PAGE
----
Uncertainty in the Oil Demand Curve
Motorists, truckers, and transportation providers may rejoice in our current era of low fuel prices. But what might be the longer-term implications be?
Numbers from an oil market research organization, Rystad Energy indicate that new sources of oil are not keeping up with demand. In fact, consumption has outpaced new oil discoveries since 2010.
With oil prices of around $60 per barrel or less, oil companies don’t make enough money to develop new fields in difficult locations. It’s not a shortage of oil that’s the problem, but a shortage of investment in new production.
Exacerbating the problem is that some oil demand forecasts fall short of what actual long-term demand may be, which could result in price volatility as the scenario plays out. IEA and OPEC forecasts assume annual demand increases of one percent per year until 2025. But Rystad points out that demand already exceeds that level, and global trade—currently growing at a four-percent clip—may push demand that much higher.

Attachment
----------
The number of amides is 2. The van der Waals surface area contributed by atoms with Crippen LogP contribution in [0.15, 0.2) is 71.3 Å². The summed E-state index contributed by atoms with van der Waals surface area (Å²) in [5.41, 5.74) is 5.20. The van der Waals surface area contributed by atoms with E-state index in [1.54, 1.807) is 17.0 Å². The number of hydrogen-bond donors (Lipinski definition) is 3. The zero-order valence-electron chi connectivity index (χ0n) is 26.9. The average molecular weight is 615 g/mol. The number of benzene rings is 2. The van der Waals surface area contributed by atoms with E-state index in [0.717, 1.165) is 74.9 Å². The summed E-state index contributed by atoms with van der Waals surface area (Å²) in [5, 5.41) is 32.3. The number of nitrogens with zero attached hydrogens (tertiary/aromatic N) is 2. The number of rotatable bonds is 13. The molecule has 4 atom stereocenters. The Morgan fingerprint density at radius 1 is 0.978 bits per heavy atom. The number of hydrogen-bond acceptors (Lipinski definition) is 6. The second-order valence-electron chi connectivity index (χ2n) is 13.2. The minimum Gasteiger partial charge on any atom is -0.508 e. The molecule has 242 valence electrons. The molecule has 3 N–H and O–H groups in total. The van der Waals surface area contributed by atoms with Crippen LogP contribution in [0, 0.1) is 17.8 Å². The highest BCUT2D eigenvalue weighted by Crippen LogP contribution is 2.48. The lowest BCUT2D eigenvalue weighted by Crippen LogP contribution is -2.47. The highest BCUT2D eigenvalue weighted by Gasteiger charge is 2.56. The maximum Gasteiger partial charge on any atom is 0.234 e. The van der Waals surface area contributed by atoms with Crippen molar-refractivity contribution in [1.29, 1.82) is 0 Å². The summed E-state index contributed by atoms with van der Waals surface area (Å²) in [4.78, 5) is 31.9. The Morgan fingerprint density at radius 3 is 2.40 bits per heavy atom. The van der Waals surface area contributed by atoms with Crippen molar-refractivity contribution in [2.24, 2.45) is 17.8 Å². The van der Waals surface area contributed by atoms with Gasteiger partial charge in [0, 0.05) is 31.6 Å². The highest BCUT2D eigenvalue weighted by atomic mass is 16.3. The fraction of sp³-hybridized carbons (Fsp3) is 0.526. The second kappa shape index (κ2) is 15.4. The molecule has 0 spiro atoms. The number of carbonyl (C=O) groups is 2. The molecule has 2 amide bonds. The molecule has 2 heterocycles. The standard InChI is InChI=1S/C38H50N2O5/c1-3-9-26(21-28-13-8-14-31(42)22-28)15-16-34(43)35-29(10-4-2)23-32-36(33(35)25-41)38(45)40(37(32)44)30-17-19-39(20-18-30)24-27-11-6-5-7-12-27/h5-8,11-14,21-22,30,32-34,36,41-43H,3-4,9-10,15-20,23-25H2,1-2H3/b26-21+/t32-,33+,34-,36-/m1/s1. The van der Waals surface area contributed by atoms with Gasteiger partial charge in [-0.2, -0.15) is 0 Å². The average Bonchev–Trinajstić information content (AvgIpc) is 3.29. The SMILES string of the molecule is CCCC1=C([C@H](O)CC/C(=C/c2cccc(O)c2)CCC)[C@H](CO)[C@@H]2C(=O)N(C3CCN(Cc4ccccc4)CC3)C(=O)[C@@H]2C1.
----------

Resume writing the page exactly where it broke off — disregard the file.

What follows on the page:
Part of the perception among those seeing slower future demand has to do with the rate at which automobiles move away from internal combustion engines. There is no doubt that this is happening, but the timing of a fall in demand related to that phenomenon is highly uncertain.
If continued growing demand for diesel and gasoline stretches out for another decade or more, there may be a shortage of supply and an increase in prices. If the oil sector has less deployed capacity to respond by drilling for more oil, high levels of medium-term volatility could be the result.
The current recovery in world trade has played out in front of a background of low oil prices. Until the recent upticks in ocean freight rates, the low rates characteristic of ocean shipping over the last few years have been driven both by overcapacity and low fuel costs. But it’s not at all certain that that scenario will continue.
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